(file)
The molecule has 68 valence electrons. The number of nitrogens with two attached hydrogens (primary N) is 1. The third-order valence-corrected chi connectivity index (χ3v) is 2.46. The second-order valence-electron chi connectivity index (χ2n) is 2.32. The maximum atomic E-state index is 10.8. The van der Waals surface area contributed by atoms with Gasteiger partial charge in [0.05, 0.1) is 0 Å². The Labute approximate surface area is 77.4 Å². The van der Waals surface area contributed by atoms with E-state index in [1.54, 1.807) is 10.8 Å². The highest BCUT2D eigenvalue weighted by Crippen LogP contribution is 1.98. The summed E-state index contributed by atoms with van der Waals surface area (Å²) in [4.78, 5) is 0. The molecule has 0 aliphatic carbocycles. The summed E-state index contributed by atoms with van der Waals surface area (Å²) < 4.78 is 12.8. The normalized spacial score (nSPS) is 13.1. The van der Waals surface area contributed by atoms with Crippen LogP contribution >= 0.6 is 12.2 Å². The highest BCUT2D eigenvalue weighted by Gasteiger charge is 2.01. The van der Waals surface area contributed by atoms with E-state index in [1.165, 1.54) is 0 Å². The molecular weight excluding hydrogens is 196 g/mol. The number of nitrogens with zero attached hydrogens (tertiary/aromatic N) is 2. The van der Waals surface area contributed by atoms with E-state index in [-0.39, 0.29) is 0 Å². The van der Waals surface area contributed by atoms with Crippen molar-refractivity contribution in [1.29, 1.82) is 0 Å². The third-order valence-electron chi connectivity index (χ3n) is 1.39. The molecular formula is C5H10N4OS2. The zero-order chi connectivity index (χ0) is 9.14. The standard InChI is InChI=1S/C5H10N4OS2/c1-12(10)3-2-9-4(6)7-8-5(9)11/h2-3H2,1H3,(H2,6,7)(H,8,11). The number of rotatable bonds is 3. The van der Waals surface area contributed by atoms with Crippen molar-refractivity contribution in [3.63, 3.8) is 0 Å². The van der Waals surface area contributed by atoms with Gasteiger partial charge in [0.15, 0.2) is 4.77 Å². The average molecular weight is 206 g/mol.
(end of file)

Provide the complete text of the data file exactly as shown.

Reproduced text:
The molecule has 68 valence electrons. The number of nitrogens with two attached hydrogens (primary N) is 1. The third-order valence-corrected chi connectivity index (χ3v) is 2.46. The second-order valence-electron chi connectivity index (χ2n) is 2.32. The maximum atomic E-state index is 10.8. The van der Waals surface area contributed by atoms with Gasteiger partial charge in [0.05, 0.1) is 0 Å². The Labute approximate surface area is 77.4 Å². The van der Waals surface area contributed by atoms with E-state index in [1.54, 1.807) is 10.8 Å². The highest BCUT2D eigenvalue weighted by Crippen LogP contribution is 1.98. The summed E-state index contributed by atoms with van der Waals surface area (Å²) in [4.78, 5) is 0. The molecule has 0 aliphatic carbocycles. The summed E-state index contributed by atoms with van der Waals surface area (Å²) < 4.78 is 12.8. The normalized spacial score (nSPS) is 13.1. The van der Waals surface area contributed by atoms with Crippen LogP contribution >= 0.6 is 12.2 Å². The highest BCUT2D eigenvalue weighted by Gasteiger charge is 2.01. The van der Waals surface area contributed by atoms with E-state index in [1.165, 1.54) is 0 Å². The molecular weight excluding hydrogens is 196 g/mol. The number of nitrogens with zero attached hydrogens (tertiary/aromatic N) is 2. The van der Waals surface area contributed by atoms with E-state index in [-0.39, 0.29) is 0 Å². The van der Waals surface area contributed by atoms with Crippen molar-refractivity contribution in [1.29, 1.82) is 0 Å². The third-order valence-electron chi connectivity index (χ3n) is 1.39. The molecular formula is C5H10N4OS2. The zero-order chi connectivity index (χ0) is 9.14. The standard InChI is InChI=1S/C5H10N4OS2/c1-12(10)3-2-9-4(6)7-8-5(9)11/h2-3H2,1H3,(H2,6,7)(H,8,11). The number of rotatable bonds is 3. The van der Waals surface area contributed by atoms with Crippen molar-refractivity contribution in [3.63, 3.8) is 0 Å². The van der Waals surface area contributed by atoms with Gasteiger partial charge in [0.15, 0.2) is 4.77 Å². The average molecular weight is 206 g/mol.